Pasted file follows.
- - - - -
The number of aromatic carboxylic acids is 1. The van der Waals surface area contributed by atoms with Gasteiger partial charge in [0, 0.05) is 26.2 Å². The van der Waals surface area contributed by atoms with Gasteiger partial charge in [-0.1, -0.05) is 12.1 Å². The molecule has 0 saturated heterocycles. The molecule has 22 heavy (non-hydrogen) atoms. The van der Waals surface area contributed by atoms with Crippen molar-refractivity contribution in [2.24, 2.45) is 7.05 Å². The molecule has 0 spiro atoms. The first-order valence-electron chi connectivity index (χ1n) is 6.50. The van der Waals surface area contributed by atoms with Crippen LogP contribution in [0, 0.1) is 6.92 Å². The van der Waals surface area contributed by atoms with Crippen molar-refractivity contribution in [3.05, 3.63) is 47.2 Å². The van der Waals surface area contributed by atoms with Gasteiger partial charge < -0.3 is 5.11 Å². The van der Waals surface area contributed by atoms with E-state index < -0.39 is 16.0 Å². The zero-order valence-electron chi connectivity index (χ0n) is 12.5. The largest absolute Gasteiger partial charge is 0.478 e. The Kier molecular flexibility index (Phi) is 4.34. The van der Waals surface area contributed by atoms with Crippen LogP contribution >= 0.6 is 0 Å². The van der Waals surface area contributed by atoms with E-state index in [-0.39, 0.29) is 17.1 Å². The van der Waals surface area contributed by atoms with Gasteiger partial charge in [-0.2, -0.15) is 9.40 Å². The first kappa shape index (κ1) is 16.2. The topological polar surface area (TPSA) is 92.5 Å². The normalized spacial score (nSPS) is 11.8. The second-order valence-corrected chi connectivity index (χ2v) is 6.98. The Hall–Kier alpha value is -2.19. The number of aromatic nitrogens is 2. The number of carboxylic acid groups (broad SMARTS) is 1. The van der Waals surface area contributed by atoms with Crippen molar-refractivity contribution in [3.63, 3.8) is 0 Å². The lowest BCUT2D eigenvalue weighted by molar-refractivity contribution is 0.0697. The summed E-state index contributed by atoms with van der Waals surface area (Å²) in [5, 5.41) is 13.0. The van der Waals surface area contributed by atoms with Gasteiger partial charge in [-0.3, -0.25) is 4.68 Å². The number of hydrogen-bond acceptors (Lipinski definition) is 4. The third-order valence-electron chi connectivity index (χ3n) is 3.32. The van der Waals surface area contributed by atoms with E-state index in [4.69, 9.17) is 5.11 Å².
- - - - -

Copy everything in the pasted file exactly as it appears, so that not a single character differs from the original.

The number of aromatic carboxylic acids is 1. The van der Waals surface area contributed by atoms with Gasteiger partial charge in [0, 0.05) is 26.2 Å². The van der Waals surface area contributed by atoms with Gasteiger partial charge in [-0.1, -0.05) is 12.1 Å². The molecule has 0 saturated heterocycles. The molecule has 22 heavy (non-hydrogen) atoms. The van der Waals surface area contributed by atoms with Crippen molar-refractivity contribution in [2.24, 2.45) is 7.05 Å². The molecule has 0 spiro atoms. The first-order valence-electron chi connectivity index (χ1n) is 6.50. The van der Waals surface area contributed by atoms with Crippen LogP contribution in [0, 0.1) is 6.92 Å². The van der Waals surface area contributed by atoms with Crippen molar-refractivity contribution in [3.05, 3.63) is 47.2 Å². The van der Waals surface area contributed by atoms with Gasteiger partial charge < -0.3 is 5.11 Å². The van der Waals surface area contributed by atoms with E-state index < -0.39 is 16.0 Å². The zero-order valence-electron chi connectivity index (χ0n) is 12.5. The largest absolute Gasteiger partial charge is 0.478 e. The Kier molecular flexibility index (Phi) is 4.34. The van der Waals surface area contributed by atoms with Crippen LogP contribution >= 0.6 is 0 Å². The van der Waals surface area contributed by atoms with E-state index in [-0.39, 0.29) is 17.1 Å². The van der Waals surface area contributed by atoms with Gasteiger partial charge in [-0.2, -0.15) is 9.40 Å². The first kappa shape index (κ1) is 16.2. The topological polar surface area (TPSA) is 92.5 Å². The normalized spacial score (nSPS) is 11.8. The second-order valence-corrected chi connectivity index (χ2v) is 6.98. The Hall–Kier alpha value is -2.19. The number of aromatic nitrogens is 2. The number of carboxylic acid groups (broad SMARTS) is 1. The van der Waals surface area contributed by atoms with Crippen molar-refractivity contribution in [3.63, 3.8) is 0 Å². The lowest BCUT2D eigenvalue weighted by molar-refractivity contribution is 0.0697. The summed E-state index contributed by atoms with van der Waals surface area (Å²) in [5, 5.41) is 13.0. The van der Waals surface area contributed by atoms with Gasteiger partial charge in [-0.3, -0.25) is 4.68 Å². The number of hydrogen-bond acceptors (Lipinski definition) is 4. The third-order valence-electron chi connectivity index (χ3n) is 3.32. The van der Waals surface area contributed by atoms with E-state index in [4.69, 9.17) is 5.11 Å².